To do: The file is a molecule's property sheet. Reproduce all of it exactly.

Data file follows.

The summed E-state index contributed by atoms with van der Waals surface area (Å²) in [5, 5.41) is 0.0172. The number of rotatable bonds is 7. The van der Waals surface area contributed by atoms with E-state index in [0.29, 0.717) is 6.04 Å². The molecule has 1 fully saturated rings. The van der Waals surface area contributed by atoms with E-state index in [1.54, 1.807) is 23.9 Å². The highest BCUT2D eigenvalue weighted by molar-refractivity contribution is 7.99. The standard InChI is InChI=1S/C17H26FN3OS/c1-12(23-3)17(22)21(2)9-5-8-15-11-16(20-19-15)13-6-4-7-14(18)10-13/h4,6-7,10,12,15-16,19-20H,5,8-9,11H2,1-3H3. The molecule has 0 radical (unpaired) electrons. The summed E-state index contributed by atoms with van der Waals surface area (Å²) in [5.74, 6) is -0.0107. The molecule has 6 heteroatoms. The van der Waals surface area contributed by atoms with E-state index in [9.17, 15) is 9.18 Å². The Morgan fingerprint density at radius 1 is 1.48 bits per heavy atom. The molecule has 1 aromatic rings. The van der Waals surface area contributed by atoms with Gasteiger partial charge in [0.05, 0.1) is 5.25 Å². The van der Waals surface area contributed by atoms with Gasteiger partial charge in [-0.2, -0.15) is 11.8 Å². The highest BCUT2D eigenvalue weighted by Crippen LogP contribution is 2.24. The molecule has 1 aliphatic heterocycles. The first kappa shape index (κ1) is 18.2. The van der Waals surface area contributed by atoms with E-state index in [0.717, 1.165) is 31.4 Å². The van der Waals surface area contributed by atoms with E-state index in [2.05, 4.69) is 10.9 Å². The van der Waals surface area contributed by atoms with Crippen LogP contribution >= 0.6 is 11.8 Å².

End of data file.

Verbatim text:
The summed E-state index contributed by atoms with van der Waals surface area (Å²) in [5, 5.41) is 0.0172. The number of rotatable bonds is 7. The van der Waals surface area contributed by atoms with E-state index in [0.29, 0.717) is 6.04 Å². The molecule has 1 fully saturated rings. The van der Waals surface area contributed by atoms with E-state index in [1.54, 1.807) is 23.9 Å². The highest BCUT2D eigenvalue weighted by molar-refractivity contribution is 7.99. The standard InChI is InChI=1S/C17H26FN3OS/c1-12(23-3)17(22)21(2)9-5-8-15-11-16(20-19-15)13-6-4-7-14(18)10-13/h4,6-7,10,12,15-16,19-20H,5,8-9,11H2,1-3H3. The molecule has 0 radical (unpaired) electrons. The summed E-state index contributed by atoms with van der Waals surface area (Å²) in [5.74, 6) is -0.0107. The molecule has 6 heteroatoms. The van der Waals surface area contributed by atoms with E-state index in [9.17, 15) is 9.18 Å². The Morgan fingerprint density at radius 1 is 1.48 bits per heavy atom. The molecule has 1 aromatic rings. The van der Waals surface area contributed by atoms with Gasteiger partial charge in [0.05, 0.1) is 5.25 Å². The van der Waals surface area contributed by atoms with Gasteiger partial charge in [-0.2, -0.15) is 11.8 Å². The highest BCUT2D eigenvalue weighted by Crippen LogP contribution is 2.24. The molecule has 1 aliphatic heterocycles. The first kappa shape index (κ1) is 18.2. The van der Waals surface area contributed by atoms with E-state index in [0.717, 1.165) is 31.4 Å². The van der Waals surface area contributed by atoms with E-state index in [2.05, 4.69) is 10.9 Å². The van der Waals surface area contributed by atoms with Crippen LogP contribution >= 0.6 is 11.8 Å².